When it comes to very young kids, you don’t have to give them the details of why protestors are upset, pediatric psychologist Dr. Laura Gerak tells WKYC. She suggests saying something like, “There are some people at the Capitol who are really angry and they’re letting people know but I don’t agree with how they’re doing it.” Using examples of how brothers and sisters fight or conflict that happens on the playground may help younger kids understand what is going on. Dr. Gerak then recommends shifting the conversation to helpers in order to make little kids feel safe. You could do this by talking about the police and how trained they are at taking care of people, or asking kids who they would go to if something happens on the playground. 

Remember that Black kids may be experiencing this differently

“Many Black kids have been left reeling because [Wednesday’s events] just validated their experience of how Black and White people are treated differently in the United States,” Dr. Kahn reminds us. Specifically, there was a shocking difference between how Black Lives Matter protestors were treated over the summer in the capital (with a massive show of police force) compared to what happened on Wednesday (a seemingly muted response). “It necessitates a conversation about the fact that we live in a world in which Black and White people are not treated in the same way and how we have work to do,” adds Dr. Kahn. 

Highlight family values

Children might think that this is how everyone thinks and behaves, so it’s important that you make your own family values clear. “Educate children that just because we see politicians getting nasty or people protesting and getting violent, it doesn't define OUR values as a country or as a family,” says Dr. Lis.  For example, you could say, “In our family, we are never violent, and here is why.” But she cautions parents to refrain from attacking someone’s character. “Attacking a character is not a family value,” she notes.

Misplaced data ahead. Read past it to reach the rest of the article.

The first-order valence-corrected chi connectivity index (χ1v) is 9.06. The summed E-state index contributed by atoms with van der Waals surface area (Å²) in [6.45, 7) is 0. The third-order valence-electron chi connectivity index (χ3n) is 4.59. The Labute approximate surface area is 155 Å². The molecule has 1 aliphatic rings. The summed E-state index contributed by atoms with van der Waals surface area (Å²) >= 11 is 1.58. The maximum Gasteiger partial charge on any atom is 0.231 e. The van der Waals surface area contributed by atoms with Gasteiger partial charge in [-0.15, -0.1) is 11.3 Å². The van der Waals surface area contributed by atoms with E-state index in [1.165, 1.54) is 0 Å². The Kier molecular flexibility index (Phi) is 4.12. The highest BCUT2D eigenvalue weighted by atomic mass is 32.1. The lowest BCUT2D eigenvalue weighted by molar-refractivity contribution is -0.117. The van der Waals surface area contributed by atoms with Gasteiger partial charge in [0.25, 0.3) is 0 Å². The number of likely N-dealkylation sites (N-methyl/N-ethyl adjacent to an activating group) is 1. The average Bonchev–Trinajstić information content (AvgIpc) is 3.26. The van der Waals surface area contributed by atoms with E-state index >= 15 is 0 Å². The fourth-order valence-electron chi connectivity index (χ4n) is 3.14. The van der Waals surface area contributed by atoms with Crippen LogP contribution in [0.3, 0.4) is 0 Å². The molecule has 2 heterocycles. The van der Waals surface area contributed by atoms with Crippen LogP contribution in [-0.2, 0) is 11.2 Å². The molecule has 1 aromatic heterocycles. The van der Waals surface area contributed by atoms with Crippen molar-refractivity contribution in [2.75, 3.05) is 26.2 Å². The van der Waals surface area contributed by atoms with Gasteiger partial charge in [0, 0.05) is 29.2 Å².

And it’s OK to tell your child that you don’t know why protesters behaved the way they did, Dr. Elanna Yalow, chief academic officer of KinderCare, tells us. “This is an opportunity to discuss appropriate ways to express anger or disagreement and reinforce how you handle disagreements in your family in appropriate ways,” she adds. A good way to do this with younger kids is with role play (like asking your child what she would do if she didn’t like what someone was doing or thought that someone took something of her). “Focus on how the problem gets resolved, not just how you express anger or sadness. Children (and adults) need to understand that emotions are neither good nor bad, but rather, how we act out our emotions can be positive or negative,” says Dr. Yalow.

Talk about different opinions

“Starting with the younger age group, talk about ‘good and bad ideas’ instead of ‘good and bad people,’ and add that belonging/subscribing/agreeing to different viewpoints does not make you enemies,” advises Dr. Lis. She suggests using positive role models, such as how Justice Ruth Bader Ginsburg did not agree with Justice Scalia, but they were still good friends. This helps children understand how there can be different opinions without hatred. 

Stay calm and model healthy coping mechanisms

The organization Teaching Tolerance recommends a three-step process for teachers to follow called “Listen, Protect, Model.” While this is designed for educators, the advice is useful for parents, too. 

  • Listen: Ask good questions and listen to kids, try to understand their concerns.
  • Protect: Work to make students feel safe and protected by establishing norms and guidelines for conversation, and by requiring facts and legitimate sources of information.
  • Model: Demonstrate a calm demeanor and reasoned approach to conversation and disagreements. Encourage civil discourse and a sense of calm.

You can also model self-care by saying things like, “let's turn off the news for a while and go outside for a walk instead.”  

Keep the conversation going

As with so many difficult topics, conversations about Wednesday’s events shouldn’t be a one-off discussion. Instead, parents can use this as a learning opportunity. “There is room for parents to model how to heal from this,” says Dr. Kahn. 

Additional resources for parents

How to Talk to Kids about Fear

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Executive Editor

Alexia Dellner is an executive editor at PureWow who has over ten years of experience covering a broad range of topics including health, wellness, travel, family, culture and...